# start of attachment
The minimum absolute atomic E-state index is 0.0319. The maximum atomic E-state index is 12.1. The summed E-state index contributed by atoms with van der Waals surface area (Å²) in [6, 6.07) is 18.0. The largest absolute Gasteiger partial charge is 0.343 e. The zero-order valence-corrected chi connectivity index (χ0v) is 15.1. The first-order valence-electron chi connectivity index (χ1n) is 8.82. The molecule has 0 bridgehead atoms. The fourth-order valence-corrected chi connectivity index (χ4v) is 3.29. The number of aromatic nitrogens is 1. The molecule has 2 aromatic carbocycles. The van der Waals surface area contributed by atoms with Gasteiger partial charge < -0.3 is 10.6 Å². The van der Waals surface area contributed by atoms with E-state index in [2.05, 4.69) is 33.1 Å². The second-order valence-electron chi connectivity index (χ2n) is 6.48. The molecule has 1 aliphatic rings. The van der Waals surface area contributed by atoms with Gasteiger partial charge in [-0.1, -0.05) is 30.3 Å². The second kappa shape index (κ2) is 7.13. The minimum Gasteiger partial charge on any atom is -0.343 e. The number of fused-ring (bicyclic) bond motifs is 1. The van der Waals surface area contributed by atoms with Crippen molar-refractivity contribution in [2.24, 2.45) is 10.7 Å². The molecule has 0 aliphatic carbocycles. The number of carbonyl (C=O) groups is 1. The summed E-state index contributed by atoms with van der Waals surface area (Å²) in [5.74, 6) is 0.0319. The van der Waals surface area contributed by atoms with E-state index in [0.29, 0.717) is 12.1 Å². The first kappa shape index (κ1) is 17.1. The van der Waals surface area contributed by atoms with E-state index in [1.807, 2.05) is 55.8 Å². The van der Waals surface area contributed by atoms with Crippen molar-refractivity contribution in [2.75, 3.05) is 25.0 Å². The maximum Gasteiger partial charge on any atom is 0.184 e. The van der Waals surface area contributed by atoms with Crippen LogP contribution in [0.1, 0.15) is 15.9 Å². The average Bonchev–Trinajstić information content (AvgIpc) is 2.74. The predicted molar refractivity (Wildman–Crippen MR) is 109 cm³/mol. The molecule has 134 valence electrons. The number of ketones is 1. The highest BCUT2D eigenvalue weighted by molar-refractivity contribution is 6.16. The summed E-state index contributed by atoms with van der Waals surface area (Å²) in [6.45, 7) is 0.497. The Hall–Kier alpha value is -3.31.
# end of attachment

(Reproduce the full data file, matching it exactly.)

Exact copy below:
The minimum absolute atomic E-state index is 0.0319. The maximum atomic E-state index is 12.1. The summed E-state index contributed by atoms with van der Waals surface area (Å²) in [6, 6.07) is 18.0. The largest absolute Gasteiger partial charge is 0.343 e. The zero-order valence-corrected chi connectivity index (χ0v) is 15.1. The first-order valence-electron chi connectivity index (χ1n) is 8.82. The molecule has 0 bridgehead atoms. The fourth-order valence-corrected chi connectivity index (χ4v) is 3.29. The number of aromatic nitrogens is 1. The molecule has 2 aromatic carbocycles. The van der Waals surface area contributed by atoms with Gasteiger partial charge < -0.3 is 10.6 Å². The van der Waals surface area contributed by atoms with E-state index in [2.05, 4.69) is 33.1 Å². The second-order valence-electron chi connectivity index (χ2n) is 6.48. The molecule has 1 aliphatic rings. The van der Waals surface area contributed by atoms with Gasteiger partial charge in [-0.1, -0.05) is 30.3 Å². The second kappa shape index (κ2) is 7.13. The minimum Gasteiger partial charge on any atom is -0.343 e. The number of fused-ring (bicyclic) bond motifs is 1. The van der Waals surface area contributed by atoms with Crippen molar-refractivity contribution in [2.24, 2.45) is 10.7 Å². The molecule has 0 aliphatic carbocycles. The number of carbonyl (C=O) groups is 1. The summed E-state index contributed by atoms with van der Waals surface area (Å²) in [5.74, 6) is 0.0319. The van der Waals surface area contributed by atoms with E-state index in [0.29, 0.717) is 12.1 Å². The first kappa shape index (κ1) is 17.1. The van der Waals surface area contributed by atoms with E-state index in [1.807, 2.05) is 55.8 Å². The van der Waals surface area contributed by atoms with Crippen molar-refractivity contribution in [2.75, 3.05) is 25.0 Å². The maximum Gasteiger partial charge on any atom is 0.184 e. The van der Waals surface area contributed by atoms with Crippen LogP contribution in [0.1, 0.15) is 15.9 Å². The average Bonchev–Trinajstić information content (AvgIpc) is 2.74. The predicted molar refractivity (Wildman–Crippen MR) is 109 cm³/mol. The molecule has 134 valence electrons. The number of ketones is 1. The highest BCUT2D eigenvalue weighted by molar-refractivity contribution is 6.16. The summed E-state index contributed by atoms with van der Waals surface area (Å²) in [6.45, 7) is 0.497. The Hall–Kier alpha value is -3.31.